A propos ...
If you follow the rook exchange lines (given above) after 2.Kg6 and 2.Kf6 through to 4.Rxb4 axb4, these positions are what you get:
5.a5 Kc4 6.a6 b3 7.a7 b2 8.a8=Q b1=Q che--
Well, it's check in Diag 3, non-check in Diag 4.
Dvorjetsky refers to the 'check' queen ending as drawn - as it may well be. One infers, of course, that the latter - 'non-check - Queen ending is a win for White.
I'll tell you what, though: neither is a gimme!
Take the 'Check' line. After 9.Kg7 Qb2ch 10.Kg8, Black has no useful checks, which indicates he will have to look for some other way of discommoding White.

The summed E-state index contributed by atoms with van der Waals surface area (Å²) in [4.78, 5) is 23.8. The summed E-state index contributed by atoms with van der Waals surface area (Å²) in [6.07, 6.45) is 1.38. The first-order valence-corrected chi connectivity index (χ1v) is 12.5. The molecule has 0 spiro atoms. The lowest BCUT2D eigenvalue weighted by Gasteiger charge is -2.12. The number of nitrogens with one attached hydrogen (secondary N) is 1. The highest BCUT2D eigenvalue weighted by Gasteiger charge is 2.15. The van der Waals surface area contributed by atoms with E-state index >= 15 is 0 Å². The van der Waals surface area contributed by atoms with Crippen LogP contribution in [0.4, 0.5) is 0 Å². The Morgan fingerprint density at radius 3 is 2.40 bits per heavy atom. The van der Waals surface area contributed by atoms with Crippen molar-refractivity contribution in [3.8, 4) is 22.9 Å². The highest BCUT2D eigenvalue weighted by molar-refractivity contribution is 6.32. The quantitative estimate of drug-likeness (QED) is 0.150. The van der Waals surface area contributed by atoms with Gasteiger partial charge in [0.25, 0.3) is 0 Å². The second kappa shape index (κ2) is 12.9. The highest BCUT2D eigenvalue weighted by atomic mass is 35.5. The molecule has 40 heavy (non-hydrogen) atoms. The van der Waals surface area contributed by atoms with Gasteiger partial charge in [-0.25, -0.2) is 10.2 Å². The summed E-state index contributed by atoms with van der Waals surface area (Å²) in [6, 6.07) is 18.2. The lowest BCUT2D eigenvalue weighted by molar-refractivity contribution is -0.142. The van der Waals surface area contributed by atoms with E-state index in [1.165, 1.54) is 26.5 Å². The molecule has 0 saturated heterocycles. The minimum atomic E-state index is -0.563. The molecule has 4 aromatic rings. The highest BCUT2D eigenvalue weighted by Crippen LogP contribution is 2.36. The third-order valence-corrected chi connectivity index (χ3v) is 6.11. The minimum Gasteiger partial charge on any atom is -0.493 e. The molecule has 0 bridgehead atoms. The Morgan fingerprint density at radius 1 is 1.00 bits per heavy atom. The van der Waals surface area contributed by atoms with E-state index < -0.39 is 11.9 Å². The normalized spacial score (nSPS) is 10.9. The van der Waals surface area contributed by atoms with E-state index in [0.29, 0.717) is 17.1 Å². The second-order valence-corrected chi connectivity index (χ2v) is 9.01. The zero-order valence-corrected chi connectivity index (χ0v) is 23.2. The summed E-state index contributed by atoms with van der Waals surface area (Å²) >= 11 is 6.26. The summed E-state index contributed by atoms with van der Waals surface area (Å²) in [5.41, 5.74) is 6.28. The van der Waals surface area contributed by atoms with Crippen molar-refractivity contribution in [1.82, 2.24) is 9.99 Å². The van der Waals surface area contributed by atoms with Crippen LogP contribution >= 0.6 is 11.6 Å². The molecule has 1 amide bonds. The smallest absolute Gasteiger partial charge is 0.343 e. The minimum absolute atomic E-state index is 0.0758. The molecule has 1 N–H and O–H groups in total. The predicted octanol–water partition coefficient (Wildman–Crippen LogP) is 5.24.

In the 'non-check' line, after, say, 9.Qc6ch. Black does have to watch where he places his king in order to avoid the exchange of Queens, or worse, having his Queen skewered for nothing. As it transpires, White cannot force such an exchange (or win of the Black Queen) from the diagram position.
In both games, The White pawn has to be guided home, with the WK running a gauntlet of checks. In some lines, Black's King does well to keep right out of the way - retire to the a-file withal - and let his consort get on with bombarding the enemy king with checks.
Despite the considerable situational differences at the outset of the Queen endings, it is hard to see that if one is a draw, the other is not; or that if one is a win, the other is not.
Thoughts and ideas?